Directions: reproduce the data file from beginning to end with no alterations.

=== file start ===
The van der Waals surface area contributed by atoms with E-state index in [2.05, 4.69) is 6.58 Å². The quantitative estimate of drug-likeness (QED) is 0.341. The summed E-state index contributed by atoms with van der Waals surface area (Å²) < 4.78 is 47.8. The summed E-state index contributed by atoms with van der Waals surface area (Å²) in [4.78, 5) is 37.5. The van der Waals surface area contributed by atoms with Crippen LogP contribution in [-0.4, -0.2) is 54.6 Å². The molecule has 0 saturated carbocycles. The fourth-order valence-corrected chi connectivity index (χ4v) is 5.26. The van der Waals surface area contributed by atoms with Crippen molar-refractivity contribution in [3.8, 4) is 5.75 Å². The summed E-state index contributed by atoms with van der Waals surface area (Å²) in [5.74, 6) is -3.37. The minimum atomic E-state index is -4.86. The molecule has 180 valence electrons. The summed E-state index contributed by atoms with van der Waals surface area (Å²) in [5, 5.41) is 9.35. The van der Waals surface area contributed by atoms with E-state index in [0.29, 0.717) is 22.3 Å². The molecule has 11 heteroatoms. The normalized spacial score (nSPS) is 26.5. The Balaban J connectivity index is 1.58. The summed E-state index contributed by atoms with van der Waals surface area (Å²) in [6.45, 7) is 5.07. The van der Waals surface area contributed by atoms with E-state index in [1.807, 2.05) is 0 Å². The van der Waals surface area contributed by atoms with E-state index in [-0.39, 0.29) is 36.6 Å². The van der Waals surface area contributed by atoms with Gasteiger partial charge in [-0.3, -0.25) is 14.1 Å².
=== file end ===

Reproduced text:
The van der Waals surface area contributed by atoms with E-state index in [2.05, 4.69) is 6.58 Å². The quantitative estimate of drug-likeness (QED) is 0.341. The summed E-state index contributed by atoms with van der Waals surface area (Å²) < 4.78 is 47.8. The summed E-state index contributed by atoms with van der Waals surface area (Å²) in [4.78, 5) is 37.5. The van der Waals surface area contributed by atoms with Crippen LogP contribution in [-0.4, -0.2) is 54.6 Å². The molecule has 0 saturated carbocycles. The fourth-order valence-corrected chi connectivity index (χ4v) is 5.26. The van der Waals surface area contributed by atoms with Crippen molar-refractivity contribution in [3.8, 4) is 5.75 Å². The summed E-state index contributed by atoms with van der Waals surface area (Å²) in [5.74, 6) is -3.37. The minimum atomic E-state index is -4.86. The molecule has 180 valence electrons. The summed E-state index contributed by atoms with van der Waals surface area (Å²) in [5, 5.41) is 9.35. The van der Waals surface area contributed by atoms with E-state index in [0.29, 0.717) is 22.3 Å². The molecule has 11 heteroatoms. The normalized spacial score (nSPS) is 26.5. The Balaban J connectivity index is 1.58. The summed E-state index contributed by atoms with van der Waals surface area (Å²) in [6.45, 7) is 5.07. The van der Waals surface area contributed by atoms with E-state index in [1.807, 2.05) is 0 Å². The van der Waals surface area contributed by atoms with E-state index in [-0.39, 0.29) is 36.6 Å². The van der Waals surface area contributed by atoms with Gasteiger partial charge in [-0.3, -0.25) is 14.1 Å².